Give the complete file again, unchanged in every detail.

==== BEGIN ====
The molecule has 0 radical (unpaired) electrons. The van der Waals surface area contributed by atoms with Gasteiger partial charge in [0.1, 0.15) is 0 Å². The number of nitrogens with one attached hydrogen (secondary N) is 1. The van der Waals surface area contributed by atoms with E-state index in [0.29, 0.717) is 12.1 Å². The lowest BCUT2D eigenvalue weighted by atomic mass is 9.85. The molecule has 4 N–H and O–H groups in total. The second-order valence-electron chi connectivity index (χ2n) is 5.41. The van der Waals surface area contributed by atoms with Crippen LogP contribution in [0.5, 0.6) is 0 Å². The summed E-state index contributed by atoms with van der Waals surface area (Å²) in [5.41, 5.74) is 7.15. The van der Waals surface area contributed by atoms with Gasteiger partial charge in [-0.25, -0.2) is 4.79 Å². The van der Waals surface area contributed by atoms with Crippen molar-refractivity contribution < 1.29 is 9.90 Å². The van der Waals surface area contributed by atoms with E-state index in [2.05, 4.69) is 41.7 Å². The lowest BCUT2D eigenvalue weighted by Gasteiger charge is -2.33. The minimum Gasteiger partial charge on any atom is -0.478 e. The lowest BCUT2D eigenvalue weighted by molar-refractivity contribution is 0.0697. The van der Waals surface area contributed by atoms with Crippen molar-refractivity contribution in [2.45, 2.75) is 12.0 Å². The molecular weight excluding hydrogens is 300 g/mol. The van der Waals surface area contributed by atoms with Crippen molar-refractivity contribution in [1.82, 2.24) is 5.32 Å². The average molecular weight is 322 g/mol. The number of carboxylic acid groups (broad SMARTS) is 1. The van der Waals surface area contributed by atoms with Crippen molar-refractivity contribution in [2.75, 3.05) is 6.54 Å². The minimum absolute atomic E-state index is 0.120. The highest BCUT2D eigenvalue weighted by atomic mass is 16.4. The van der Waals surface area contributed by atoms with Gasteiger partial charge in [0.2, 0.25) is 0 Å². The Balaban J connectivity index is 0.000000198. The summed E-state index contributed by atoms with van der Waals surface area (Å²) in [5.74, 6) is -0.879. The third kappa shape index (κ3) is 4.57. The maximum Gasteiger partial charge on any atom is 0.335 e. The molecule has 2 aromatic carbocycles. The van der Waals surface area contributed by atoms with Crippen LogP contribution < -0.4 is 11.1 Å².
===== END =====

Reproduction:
The molecule has 0 radical (unpaired) electrons. The van der Waals surface area contributed by atoms with Gasteiger partial charge in [0.1, 0.15) is 0 Å². The number of nitrogens with one attached hydrogen (secondary N) is 1. The van der Waals surface area contributed by atoms with E-state index in [0.29, 0.717) is 12.1 Å². The lowest BCUT2D eigenvalue weighted by atomic mass is 9.85. The molecule has 4 N–H and O–H groups in total. The second-order valence-electron chi connectivity index (χ2n) is 5.41. The van der Waals surface area contributed by atoms with Crippen LogP contribution in [0.5, 0.6) is 0 Å². The summed E-state index contributed by atoms with van der Waals surface area (Å²) in [5.41, 5.74) is 7.15. The van der Waals surface area contributed by atoms with Gasteiger partial charge in [-0.25, -0.2) is 4.79 Å². The van der Waals surface area contributed by atoms with Crippen molar-refractivity contribution < 1.29 is 9.90 Å². The van der Waals surface area contributed by atoms with E-state index in [2.05, 4.69) is 41.7 Å². The lowest BCUT2D eigenvalue weighted by Gasteiger charge is -2.33. The minimum Gasteiger partial charge on any atom is -0.478 e. The lowest BCUT2D eigenvalue weighted by molar-refractivity contribution is 0.0697. The van der Waals surface area contributed by atoms with Crippen molar-refractivity contribution in [2.45, 2.75) is 12.0 Å². The molecular weight excluding hydrogens is 300 g/mol. The van der Waals surface area contributed by atoms with Crippen molar-refractivity contribution in [1.82, 2.24) is 5.32 Å². The average molecular weight is 322 g/mol. The number of carboxylic acid groups (broad SMARTS) is 1. The van der Waals surface area contributed by atoms with Crippen molar-refractivity contribution in [2.75, 3.05) is 6.54 Å². The minimum absolute atomic E-state index is 0.120. The highest BCUT2D eigenvalue weighted by atomic mass is 16.4. The van der Waals surface area contributed by atoms with Gasteiger partial charge in [0.2, 0.25) is 0 Å². The Balaban J connectivity index is 0.000000198. The summed E-state index contributed by atoms with van der Waals surface area (Å²) in [5.74, 6) is -0.879. The third kappa shape index (κ3) is 4.57. The maximum Gasteiger partial charge on any atom is 0.335 e. The molecule has 2 aromatic carbocycles. The van der Waals surface area contributed by atoms with Crippen LogP contribution < -0.4 is 11.1 Å².